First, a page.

'You're old enough," my younger daughter told me. "You can do whatever you want." I'd asked her, in a tactful, roundabout way, whether she had any feelings on the subject of the hows and whens of Elaine's and my intended marriage. Should we do it now or later, in Maine, where I lived? Or on Long Island, where she was selling her house? And whom should we invite? Everyone or no one? Or something in-between?
We had gone so far as to try to pick out wedding invitations, but after looking through two huge books, Elaine gave up in despair. Only the year before she had done this with her own daughter. "It just doesn't feel right," she said. I would have put it even more strongly: All we wanted was to be married. The rest was inconsequential.
We canvassed the other children, but they weren't any more help. They couldn't seem to put their minds to it. So one day we decided to sneak off to a justice of the peace. We would announce the event to the children the next day: Christmas.
"What do we need to bring?" I asked the clerk.
"Your wedding license," she said. "Two witnesses, and $25."
"We want to keep it quiet," I said. "Can't we just get a couple of people out of the county jail?"
"No," she said. "You'll have to trust two of your friends."
Mary Grace and John agreed to stand up for us. "We'll have lunch afterward," I said. "Just a small, informal affair."
Ms. Boggs, the county clerk, was a medium-sized, pleasant-looking woman who exuded efficiency and charm. She led us from her office to a small courtroom down the hall. "This is where we usually do these things," she said.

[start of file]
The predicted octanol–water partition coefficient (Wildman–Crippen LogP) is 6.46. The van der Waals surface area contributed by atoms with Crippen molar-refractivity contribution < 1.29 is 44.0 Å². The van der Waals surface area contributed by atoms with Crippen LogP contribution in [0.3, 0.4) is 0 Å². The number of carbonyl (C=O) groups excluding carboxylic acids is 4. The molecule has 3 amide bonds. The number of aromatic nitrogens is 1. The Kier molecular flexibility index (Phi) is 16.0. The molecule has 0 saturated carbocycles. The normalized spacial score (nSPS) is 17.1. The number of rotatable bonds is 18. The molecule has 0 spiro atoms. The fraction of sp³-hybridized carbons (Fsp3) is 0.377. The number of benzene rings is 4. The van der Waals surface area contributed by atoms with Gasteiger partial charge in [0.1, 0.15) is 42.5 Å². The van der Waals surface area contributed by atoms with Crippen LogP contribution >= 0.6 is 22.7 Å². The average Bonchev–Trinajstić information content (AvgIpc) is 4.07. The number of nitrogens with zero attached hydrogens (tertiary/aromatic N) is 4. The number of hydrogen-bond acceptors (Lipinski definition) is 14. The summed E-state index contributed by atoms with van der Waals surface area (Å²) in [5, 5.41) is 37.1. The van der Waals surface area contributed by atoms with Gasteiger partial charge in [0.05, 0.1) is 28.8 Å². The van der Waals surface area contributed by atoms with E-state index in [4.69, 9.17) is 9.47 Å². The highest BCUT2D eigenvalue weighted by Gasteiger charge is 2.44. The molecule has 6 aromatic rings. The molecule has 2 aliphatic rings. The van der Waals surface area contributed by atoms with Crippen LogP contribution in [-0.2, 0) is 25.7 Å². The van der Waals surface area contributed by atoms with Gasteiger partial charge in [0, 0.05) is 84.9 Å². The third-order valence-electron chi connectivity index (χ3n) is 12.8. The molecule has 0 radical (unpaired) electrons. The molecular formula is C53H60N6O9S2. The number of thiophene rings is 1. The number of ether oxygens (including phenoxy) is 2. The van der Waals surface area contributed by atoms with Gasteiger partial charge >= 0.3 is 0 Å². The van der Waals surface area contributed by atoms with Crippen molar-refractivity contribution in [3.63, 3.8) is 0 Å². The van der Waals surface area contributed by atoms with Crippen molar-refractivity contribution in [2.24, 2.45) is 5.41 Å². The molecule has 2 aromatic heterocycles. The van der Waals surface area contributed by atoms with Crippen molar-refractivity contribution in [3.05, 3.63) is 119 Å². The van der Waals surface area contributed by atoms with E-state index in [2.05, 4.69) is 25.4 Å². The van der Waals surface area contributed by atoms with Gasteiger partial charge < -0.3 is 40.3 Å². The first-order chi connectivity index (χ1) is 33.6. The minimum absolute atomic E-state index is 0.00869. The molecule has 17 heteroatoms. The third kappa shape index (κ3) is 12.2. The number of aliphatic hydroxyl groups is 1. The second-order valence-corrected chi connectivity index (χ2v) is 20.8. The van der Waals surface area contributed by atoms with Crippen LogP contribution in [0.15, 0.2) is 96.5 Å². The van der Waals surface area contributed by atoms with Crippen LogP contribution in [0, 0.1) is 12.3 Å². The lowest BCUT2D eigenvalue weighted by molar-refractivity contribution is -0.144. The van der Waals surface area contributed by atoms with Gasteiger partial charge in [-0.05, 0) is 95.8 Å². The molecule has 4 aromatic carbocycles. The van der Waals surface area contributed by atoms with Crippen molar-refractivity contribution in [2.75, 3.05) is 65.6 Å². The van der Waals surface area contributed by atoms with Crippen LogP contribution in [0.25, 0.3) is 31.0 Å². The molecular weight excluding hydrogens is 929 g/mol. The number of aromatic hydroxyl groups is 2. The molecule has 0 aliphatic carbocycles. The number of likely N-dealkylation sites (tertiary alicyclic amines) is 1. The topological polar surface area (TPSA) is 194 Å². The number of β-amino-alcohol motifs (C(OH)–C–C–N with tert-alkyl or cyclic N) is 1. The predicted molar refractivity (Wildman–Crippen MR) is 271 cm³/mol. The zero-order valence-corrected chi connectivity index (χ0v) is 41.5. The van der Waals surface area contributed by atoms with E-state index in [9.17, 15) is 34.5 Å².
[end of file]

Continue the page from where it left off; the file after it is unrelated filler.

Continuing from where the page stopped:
"Do you get many people like us?" I said. "Older types?"
"Not many," she said. "Mostly kids, who can't afford an elaborate ceremony," Then she lined us up and the service began.
"'Dearly beloved ...."
WHEN it was over, and she pronounced us "man and wife," I became conscious that Elaine, like me, had tears in her eyes. I thanked Ms, Boggs and complimented her on how well she had delivered the lines.
"Well, I'm a bit of a romantic," she said. "I try to give it all I've got."
I almost said, "Well, what you've got is a lot," but I settled for a smile. And a warm handshake. And forked over the $25.
What's odd is how irresponsible we felt. "No parents to deal with," I said.
"No responsibilities," said Elaine.
"And double the income!" We laughed. "We're worth it," I said, mimicking the ad. It was like being an adolescent again - a spoiled one at that. But without the complications of being young.